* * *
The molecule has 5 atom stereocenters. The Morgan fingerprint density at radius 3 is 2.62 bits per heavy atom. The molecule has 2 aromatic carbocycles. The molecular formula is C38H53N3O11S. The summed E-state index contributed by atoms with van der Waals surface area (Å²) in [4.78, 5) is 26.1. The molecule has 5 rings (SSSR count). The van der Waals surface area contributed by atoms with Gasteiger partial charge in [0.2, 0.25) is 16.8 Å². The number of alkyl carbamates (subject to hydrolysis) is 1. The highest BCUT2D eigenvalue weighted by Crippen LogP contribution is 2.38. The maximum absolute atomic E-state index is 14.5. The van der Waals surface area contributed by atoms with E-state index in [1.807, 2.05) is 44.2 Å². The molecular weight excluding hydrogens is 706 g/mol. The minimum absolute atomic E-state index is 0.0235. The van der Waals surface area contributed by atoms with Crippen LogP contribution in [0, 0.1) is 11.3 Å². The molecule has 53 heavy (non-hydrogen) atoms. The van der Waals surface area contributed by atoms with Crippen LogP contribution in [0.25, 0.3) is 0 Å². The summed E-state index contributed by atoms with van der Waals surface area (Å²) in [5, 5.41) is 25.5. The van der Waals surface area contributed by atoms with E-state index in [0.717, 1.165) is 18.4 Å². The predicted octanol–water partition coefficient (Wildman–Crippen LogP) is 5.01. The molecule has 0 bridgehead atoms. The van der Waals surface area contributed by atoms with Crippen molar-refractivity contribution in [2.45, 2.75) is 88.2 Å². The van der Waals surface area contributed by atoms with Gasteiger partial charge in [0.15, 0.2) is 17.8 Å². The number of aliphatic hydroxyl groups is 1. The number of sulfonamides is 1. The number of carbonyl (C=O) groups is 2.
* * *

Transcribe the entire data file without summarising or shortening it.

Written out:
The molecule has 5 atom stereocenters. The Morgan fingerprint density at radius 3 is 2.62 bits per heavy atom. The molecule has 2 aromatic carbocycles. The molecular formula is C38H53N3O11S. The summed E-state index contributed by atoms with van der Waals surface area (Å²) in [4.78, 5) is 26.1. The molecule has 5 rings (SSSR count). The van der Waals surface area contributed by atoms with Gasteiger partial charge in [0.2, 0.25) is 16.8 Å². The number of alkyl carbamates (subject to hydrolysis) is 1. The highest BCUT2D eigenvalue weighted by Crippen LogP contribution is 2.38. The maximum absolute atomic E-state index is 14.5. The van der Waals surface area contributed by atoms with E-state index in [1.807, 2.05) is 44.2 Å². The molecular weight excluding hydrogens is 706 g/mol. The minimum absolute atomic E-state index is 0.0235. The van der Waals surface area contributed by atoms with Crippen LogP contribution in [0, 0.1) is 11.3 Å². The molecule has 53 heavy (non-hydrogen) atoms. The van der Waals surface area contributed by atoms with Crippen LogP contribution in [0.25, 0.3) is 0 Å². The summed E-state index contributed by atoms with van der Waals surface area (Å²) in [5, 5.41) is 25.5. The van der Waals surface area contributed by atoms with E-state index in [0.717, 1.165) is 18.4 Å². The predicted octanol–water partition coefficient (Wildman–Crippen LogP) is 5.01. The molecule has 0 bridgehead atoms. The van der Waals surface area contributed by atoms with Crippen molar-refractivity contribution in [2.45, 2.75) is 88.2 Å². The van der Waals surface area contributed by atoms with Gasteiger partial charge in [0.15, 0.2) is 17.8 Å². The number of aliphatic hydroxyl groups is 1. The number of sulfonamides is 1. The number of carbonyl (C=O) groups is 2.